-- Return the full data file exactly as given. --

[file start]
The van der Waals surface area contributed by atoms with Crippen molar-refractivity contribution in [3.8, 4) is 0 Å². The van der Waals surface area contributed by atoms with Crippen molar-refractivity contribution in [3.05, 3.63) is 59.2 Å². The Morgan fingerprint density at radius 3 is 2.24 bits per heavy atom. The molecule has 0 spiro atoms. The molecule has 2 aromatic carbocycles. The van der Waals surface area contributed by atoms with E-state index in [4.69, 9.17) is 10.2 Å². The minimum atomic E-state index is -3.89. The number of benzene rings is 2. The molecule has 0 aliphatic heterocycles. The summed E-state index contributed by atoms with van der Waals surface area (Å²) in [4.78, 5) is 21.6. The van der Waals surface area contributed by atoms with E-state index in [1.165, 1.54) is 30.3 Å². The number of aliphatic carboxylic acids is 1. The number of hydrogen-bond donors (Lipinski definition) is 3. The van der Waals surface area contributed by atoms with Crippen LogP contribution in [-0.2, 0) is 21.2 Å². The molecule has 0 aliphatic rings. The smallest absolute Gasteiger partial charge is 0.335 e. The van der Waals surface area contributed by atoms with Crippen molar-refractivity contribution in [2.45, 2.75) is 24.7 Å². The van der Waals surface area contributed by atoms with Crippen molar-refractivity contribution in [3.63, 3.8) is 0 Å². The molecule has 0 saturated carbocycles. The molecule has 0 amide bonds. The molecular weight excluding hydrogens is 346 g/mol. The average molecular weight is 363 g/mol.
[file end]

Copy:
The van der Waals surface area contributed by atoms with Crippen molar-refractivity contribution in [3.8, 4) is 0 Å². The van der Waals surface area contributed by atoms with Crippen molar-refractivity contribution in [3.05, 3.63) is 59.2 Å². The Morgan fingerprint density at radius 3 is 2.24 bits per heavy atom. The molecule has 0 spiro atoms. The molecule has 2 aromatic carbocycles. The van der Waals surface area contributed by atoms with E-state index in [4.69, 9.17) is 10.2 Å². The minimum atomic E-state index is -3.89. The number of benzene rings is 2. The molecule has 0 aliphatic heterocycles. The summed E-state index contributed by atoms with van der Waals surface area (Å²) in [4.78, 5) is 21.6. The van der Waals surface area contributed by atoms with E-state index in [1.165, 1.54) is 30.3 Å². The number of aliphatic carboxylic acids is 1. The number of hydrogen-bond donors (Lipinski definition) is 3. The van der Waals surface area contributed by atoms with Crippen LogP contribution in [-0.2, 0) is 21.2 Å². The molecule has 0 aliphatic rings. The smallest absolute Gasteiger partial charge is 0.335 e. The van der Waals surface area contributed by atoms with Crippen molar-refractivity contribution in [2.45, 2.75) is 24.7 Å². The van der Waals surface area contributed by atoms with Crippen molar-refractivity contribution in [3.63, 3.8) is 0 Å². The molecule has 0 saturated carbocycles. The molecule has 0 amide bonds. The molecular weight excluding hydrogens is 346 g/mol. The average molecular weight is 363 g/mol.